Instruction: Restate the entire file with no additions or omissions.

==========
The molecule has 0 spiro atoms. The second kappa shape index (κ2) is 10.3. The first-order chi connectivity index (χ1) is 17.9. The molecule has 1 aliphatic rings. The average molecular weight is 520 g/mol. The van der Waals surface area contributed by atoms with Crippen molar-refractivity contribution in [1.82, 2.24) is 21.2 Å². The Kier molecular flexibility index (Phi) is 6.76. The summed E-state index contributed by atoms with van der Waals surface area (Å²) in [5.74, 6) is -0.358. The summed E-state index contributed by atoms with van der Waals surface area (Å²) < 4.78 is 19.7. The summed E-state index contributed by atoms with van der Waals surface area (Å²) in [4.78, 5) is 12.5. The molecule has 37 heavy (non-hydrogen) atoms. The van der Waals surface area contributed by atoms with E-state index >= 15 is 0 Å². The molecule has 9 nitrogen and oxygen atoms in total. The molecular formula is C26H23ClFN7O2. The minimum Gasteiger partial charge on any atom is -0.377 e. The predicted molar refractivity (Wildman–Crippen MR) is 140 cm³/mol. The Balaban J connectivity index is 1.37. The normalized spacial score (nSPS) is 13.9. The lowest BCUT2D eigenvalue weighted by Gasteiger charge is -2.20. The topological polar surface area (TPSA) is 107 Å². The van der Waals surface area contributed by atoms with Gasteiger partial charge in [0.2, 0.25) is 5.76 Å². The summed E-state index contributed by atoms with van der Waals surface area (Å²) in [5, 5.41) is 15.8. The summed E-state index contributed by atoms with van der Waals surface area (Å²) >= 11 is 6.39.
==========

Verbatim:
The molecule has 0 spiro atoms. The second kappa shape index (κ2) is 10.3. The first-order chi connectivity index (χ1) is 17.9. The molecule has 1 aliphatic rings. The average molecular weight is 520 g/mol. The van der Waals surface area contributed by atoms with Crippen molar-refractivity contribution in [1.82, 2.24) is 21.2 Å². The Kier molecular flexibility index (Phi) is 6.76. The summed E-state index contributed by atoms with van der Waals surface area (Å²) in [5.74, 6) is -0.358. The summed E-state index contributed by atoms with van der Waals surface area (Å²) < 4.78 is 19.7. The summed E-state index contributed by atoms with van der Waals surface area (Å²) in [4.78, 5) is 12.5. The molecule has 37 heavy (non-hydrogen) atoms. The van der Waals surface area contributed by atoms with E-state index >= 15 is 0 Å². The molecule has 9 nitrogen and oxygen atoms in total. The molecular formula is C26H23ClFN7O2. The minimum Gasteiger partial charge on any atom is -0.377 e. The predicted molar refractivity (Wildman–Crippen MR) is 140 cm³/mol. The Balaban J connectivity index is 1.37. The normalized spacial score (nSPS) is 13.9. The lowest BCUT2D eigenvalue weighted by Gasteiger charge is -2.20. The topological polar surface area (TPSA) is 107 Å². The van der Waals surface area contributed by atoms with Gasteiger partial charge in [0.2, 0.25) is 5.76 Å². The summed E-state index contributed by atoms with van der Waals surface area (Å²) in [5, 5.41) is 15.8. The summed E-state index contributed by atoms with van der Waals surface area (Å²) >= 11 is 6.39.